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More MS news articles for May 2003

GFAP and nuclear lamins share an epitope recognized by monoclonal antibody J1-31

http://www.ncbi.nlm.nih.gov/entrez/query.fcgi?cmd=Retrieve&db=PubMed&list_uids=12763617&dopt=Abstract

Brain Res 2003 Jun 20;976(1):9-21
Garci;a DM, Weigum SE, Koke JR.
Department of Biology, Southwest Texas State University, 78666, San Marcos, TX, USA

Monoclonal antibody J1-31 was raised against plaque materials taken from brains of patients who had suffered from multiple sclerosis (MS).

Preliminary characterization of the antigen revealed it to be a protein of M(w) 68-70 kDa with both a cytoplasmic and nuclear localization.

Here we report the results of isolation and peptide sequencing of the antigen from human brains, and immunocytochemical analysis of the antigen in F98 glioma cells.

Purification and peptide sequencing indicate that the antibody recognizes a form of glial fibrillary acidic protein, possibly a phosphorylated variant.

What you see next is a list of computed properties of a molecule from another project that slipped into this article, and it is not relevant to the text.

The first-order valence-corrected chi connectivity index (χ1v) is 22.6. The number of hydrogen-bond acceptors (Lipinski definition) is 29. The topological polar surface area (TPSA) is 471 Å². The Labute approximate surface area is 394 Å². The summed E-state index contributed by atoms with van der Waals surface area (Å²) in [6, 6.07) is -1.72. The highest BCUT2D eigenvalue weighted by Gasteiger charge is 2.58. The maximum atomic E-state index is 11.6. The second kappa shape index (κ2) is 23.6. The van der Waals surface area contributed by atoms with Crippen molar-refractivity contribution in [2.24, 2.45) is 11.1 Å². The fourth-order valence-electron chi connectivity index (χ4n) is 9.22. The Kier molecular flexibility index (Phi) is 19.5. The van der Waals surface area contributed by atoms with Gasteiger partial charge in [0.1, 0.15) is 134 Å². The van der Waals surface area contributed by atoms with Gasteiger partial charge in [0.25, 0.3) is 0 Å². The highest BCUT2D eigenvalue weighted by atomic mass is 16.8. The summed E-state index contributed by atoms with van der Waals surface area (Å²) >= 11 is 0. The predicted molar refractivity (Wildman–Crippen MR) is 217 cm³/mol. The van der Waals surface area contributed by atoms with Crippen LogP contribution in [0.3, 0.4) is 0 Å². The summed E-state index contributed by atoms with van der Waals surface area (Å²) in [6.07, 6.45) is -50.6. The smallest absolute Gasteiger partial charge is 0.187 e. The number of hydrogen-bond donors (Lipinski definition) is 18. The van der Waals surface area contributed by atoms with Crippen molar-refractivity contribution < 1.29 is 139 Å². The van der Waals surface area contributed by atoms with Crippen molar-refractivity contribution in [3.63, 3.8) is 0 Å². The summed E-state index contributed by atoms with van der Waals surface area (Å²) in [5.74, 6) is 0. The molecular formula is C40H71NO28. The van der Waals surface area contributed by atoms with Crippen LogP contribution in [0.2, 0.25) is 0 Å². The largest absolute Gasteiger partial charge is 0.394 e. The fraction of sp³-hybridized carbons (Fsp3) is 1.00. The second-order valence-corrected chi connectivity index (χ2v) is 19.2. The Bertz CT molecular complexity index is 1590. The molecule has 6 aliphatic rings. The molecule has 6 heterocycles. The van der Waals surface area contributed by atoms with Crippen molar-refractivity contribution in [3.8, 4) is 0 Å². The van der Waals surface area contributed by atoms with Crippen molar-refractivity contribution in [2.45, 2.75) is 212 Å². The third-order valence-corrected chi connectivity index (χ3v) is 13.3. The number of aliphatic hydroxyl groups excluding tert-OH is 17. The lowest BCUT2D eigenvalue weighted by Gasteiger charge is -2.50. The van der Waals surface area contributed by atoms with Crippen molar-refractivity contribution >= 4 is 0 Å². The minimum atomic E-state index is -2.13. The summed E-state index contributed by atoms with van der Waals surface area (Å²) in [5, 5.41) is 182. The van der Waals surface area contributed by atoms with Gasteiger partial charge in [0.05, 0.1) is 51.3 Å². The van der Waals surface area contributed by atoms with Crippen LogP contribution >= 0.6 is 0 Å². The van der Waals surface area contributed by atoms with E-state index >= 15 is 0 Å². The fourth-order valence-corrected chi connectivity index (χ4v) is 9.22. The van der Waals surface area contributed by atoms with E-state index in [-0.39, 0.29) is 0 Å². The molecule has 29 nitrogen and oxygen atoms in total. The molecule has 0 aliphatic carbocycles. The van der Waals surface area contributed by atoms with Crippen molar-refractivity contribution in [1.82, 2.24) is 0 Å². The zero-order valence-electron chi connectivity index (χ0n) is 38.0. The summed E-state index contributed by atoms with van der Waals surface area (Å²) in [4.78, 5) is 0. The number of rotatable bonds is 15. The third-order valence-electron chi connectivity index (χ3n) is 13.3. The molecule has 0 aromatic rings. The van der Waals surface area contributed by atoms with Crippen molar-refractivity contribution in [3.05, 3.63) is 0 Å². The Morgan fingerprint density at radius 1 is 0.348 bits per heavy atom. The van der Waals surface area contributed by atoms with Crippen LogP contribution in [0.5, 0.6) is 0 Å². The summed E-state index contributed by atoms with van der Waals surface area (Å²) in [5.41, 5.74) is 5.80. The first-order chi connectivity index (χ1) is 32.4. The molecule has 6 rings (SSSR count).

However, confocal immunocytochemistry and western analysis of F98 glioma cells raise the possibility that it also recognizes a phosphorylated epitope found in nuclear lamins.

Analysis of the expression of the J1-31 epitope in F98 cells with respect to time in culture, cell density, and DNA synthesis showed a developmental relationship: cells that were engaged in rapid growth and DNA synthesis exhibited strong J1-31 staining in nuclei, whereas quiescent cells did not.

We conclude that mAB J1-31 remains a useful antibody for studying multiple sclerosis, and is likely to prove useful in studies of the dynamics of nuclear lamins, particularly in models for wound-healing.